• This bridge is located on the Park Loop Road north of Fabbri Picnic Area. The Fish House Road passes beneath.
    • Work will be occurring from mid-April to mid-July 2015, traffic on the Park Loop Road will intermittently be restricted to one lane traffic and Fish House Road will be closed during this period.
  • Sieur de Monts Bridge, State Route 3 over Park Loop Road at Sieur de Monts, Bar Harbor
    • This bridge is located just south of Jackson Laboratory on State Route 3. Park Loop Road passes beneath.
    • Work will be occurring from early April through June 2015; traffic on State Route 3 and Park Loop Road will be restricted to one lane only intermittently throughout this period. While work is occurring underneath the bridge on the east side of the park loop road car traffic will be allowed but bus detours will be in place. More information on this closure will be forthcoming.
  • Kebo Brook Bridge, Park Loop Road over Kebo Brook, Bar Harbor
    • Bridge is located on Park Loop Road at the Gorge Path trailhead. Kebo Brook passes beneath.
    • Work will be occurring from mid-July through September 2015; traffic on Park Loop Road will be restricted to one lane traffic only intermittently throughout this period.
For more information, contact Keith Johnston at 207-288-8750 or Clay Gilley at 207-812-8989.

About the National Park Service: More than 20,000 National Park Service employees care for America’s 401 national parks and work with communities across the nation to help preserve local history and create close-to-home recreational opportunities. Learn more at www.nps.gov. Visit us on Facebook www.facebook.com/nationalparkservice, or Twitter www.twitter.com/natlparkservice.

Two New Prescription Drug Drop Boxes for Hancock County

Two New Prescription Drug Drop Boxes for Hancock County

Hancock County—Healthy Acadia, in partnership with the Ellsworth and Mount Desert Police Departments, are pleased to announce the addition of two new prescription drug drop boxes for Hancock County, as part of their substance abuse prevention efforts.

The new prescription drug drop boxes have been placed in an accessible but secure location within the Ellsworth and Mount Desert Police Departments’ lobbies. The drop boxes will be accessible 24 hours a day, seven days a week at both of these locations. “We feel that the drop box program is an important service to the public and we are very happy to participate in the program,” stated Interim Police Chief Harold Page of the Ellsworth Police Department.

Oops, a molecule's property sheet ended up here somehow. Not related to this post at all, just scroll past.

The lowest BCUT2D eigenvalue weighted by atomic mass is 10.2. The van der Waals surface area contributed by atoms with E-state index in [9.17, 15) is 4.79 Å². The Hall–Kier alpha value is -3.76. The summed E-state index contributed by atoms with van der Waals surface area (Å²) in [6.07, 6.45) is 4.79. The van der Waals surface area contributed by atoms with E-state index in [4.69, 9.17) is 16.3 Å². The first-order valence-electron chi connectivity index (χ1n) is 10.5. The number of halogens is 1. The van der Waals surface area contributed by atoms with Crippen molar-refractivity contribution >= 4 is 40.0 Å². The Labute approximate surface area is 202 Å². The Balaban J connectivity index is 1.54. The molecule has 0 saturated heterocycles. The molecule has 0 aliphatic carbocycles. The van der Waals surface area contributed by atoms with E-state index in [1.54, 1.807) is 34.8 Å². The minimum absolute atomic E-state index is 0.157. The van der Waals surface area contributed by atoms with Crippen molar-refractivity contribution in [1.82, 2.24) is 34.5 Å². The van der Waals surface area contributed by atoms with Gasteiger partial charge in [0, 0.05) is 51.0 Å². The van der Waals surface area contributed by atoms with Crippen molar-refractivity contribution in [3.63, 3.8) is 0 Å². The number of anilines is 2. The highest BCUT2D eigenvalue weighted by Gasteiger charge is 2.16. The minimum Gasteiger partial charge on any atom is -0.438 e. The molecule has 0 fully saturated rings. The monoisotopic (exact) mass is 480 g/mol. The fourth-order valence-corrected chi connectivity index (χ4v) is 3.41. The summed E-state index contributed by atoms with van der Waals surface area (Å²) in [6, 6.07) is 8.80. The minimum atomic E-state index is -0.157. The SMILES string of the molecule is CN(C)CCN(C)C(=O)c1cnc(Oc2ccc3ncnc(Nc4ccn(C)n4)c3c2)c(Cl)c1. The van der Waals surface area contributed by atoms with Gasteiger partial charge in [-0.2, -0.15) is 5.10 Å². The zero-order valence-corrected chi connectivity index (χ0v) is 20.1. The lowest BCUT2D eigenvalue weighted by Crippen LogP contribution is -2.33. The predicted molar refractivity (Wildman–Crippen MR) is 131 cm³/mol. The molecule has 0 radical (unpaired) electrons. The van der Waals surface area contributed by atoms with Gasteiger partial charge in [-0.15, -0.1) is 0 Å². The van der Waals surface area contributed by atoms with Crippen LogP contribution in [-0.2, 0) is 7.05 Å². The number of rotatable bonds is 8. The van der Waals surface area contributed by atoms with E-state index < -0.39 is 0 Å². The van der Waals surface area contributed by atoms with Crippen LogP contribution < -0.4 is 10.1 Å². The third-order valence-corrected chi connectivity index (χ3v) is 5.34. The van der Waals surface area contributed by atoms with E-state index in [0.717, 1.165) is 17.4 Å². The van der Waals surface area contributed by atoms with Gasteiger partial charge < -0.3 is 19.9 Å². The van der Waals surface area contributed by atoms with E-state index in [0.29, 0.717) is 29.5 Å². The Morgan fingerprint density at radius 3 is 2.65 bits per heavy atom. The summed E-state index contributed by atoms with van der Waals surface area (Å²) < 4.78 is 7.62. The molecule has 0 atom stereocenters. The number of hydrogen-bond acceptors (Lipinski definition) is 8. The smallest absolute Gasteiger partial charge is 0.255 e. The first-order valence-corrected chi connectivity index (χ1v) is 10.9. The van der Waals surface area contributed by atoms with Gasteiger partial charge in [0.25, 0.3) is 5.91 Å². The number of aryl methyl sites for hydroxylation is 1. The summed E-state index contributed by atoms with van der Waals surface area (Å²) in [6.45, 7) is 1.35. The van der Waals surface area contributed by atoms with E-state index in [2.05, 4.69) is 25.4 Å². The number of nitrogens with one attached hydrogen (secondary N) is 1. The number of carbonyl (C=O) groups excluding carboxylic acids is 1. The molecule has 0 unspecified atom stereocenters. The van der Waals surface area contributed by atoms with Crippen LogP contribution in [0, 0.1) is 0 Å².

The two new drop boxes bring the total number of prescription drug drop boxes in Hancock County to six. The other drop boxes are hosted at the Bar Harbor, Bucksport, and Southwest Harbor Police Departments, as well as the Hancock County Sheriff’s Office.

Police Chief James Willis of the Mount Desert Police Department stated, “I strongly believe that providing more opportunities to easily and safely dispose of prescription drugs will improve the health and safety of the town of Mount Desert and other Hancock County communities.”

Prescription drug misuse is the fastest growing substance abuse problem in the United States. Maine has consistently been one of the states with the highest rates of prescription drug abuse. In an effort to reduce prescription drug misuse and potential abuse, Maine has been proactively involved with initiatives to decrease prescription drug diversion activities. For example, Maine has developed a Statewide Prescription Drug Monitoring Program between prescribing providers and pharmacies, and the state also works with local partners to share information about safe prescription drug use and disposal. For more information about the prescription drug drop box program and other initiatives in Downeast Acadia aimed at preventing substance abuse and misuse, visit Healthy Acadia’s website: www.healthyacadia.org

Wednesday, August 13, 2014

Camp Beech Cliff Launches Acadia Leadership Institute

 Bordering Acadia National Park’s Beech Mountain and Echo Lake are fifty picturesque acres and extraordinary opportunities for adventure and growth.